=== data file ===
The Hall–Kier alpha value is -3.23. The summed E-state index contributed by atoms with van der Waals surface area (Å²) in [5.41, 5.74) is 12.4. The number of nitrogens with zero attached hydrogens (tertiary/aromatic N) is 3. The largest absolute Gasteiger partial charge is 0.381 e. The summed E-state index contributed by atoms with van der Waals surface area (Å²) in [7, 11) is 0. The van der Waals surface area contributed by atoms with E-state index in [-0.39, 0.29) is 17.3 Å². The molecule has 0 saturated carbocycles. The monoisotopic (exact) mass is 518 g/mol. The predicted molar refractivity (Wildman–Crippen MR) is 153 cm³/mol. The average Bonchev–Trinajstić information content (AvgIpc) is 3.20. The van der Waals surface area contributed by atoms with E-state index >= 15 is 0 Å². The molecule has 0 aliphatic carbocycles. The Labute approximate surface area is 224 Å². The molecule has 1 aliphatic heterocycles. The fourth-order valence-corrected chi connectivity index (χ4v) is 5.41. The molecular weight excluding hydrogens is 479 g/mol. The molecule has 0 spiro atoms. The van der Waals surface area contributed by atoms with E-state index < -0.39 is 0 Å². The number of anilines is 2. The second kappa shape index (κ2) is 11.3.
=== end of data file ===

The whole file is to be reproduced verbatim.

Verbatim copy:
The Hall–Kier alpha value is -3.23. The summed E-state index contributed by atoms with van der Waals surface area (Å²) in [5.41, 5.74) is 12.4. The number of nitrogens with zero attached hydrogens (tertiary/aromatic N) is 3. The largest absolute Gasteiger partial charge is 0.381 e. The summed E-state index contributed by atoms with van der Waals surface area (Å²) in [7, 11) is 0. The van der Waals surface area contributed by atoms with E-state index in [-0.39, 0.29) is 17.3 Å². The molecule has 0 saturated carbocycles. The monoisotopic (exact) mass is 518 g/mol. The predicted molar refractivity (Wildman–Crippen MR) is 153 cm³/mol. The average Bonchev–Trinajstić information content (AvgIpc) is 3.20. The van der Waals surface area contributed by atoms with E-state index >= 15 is 0 Å². The molecule has 0 aliphatic carbocycles. The Labute approximate surface area is 224 Å². The molecule has 1 aliphatic heterocycles. The fourth-order valence-corrected chi connectivity index (χ4v) is 5.41. The molecular weight excluding hydrogens is 479 g/mol. The molecule has 0 spiro atoms. The van der Waals surface area contributed by atoms with E-state index < -0.39 is 0 Å². The number of anilines is 2. The second kappa shape index (κ2) is 11.3.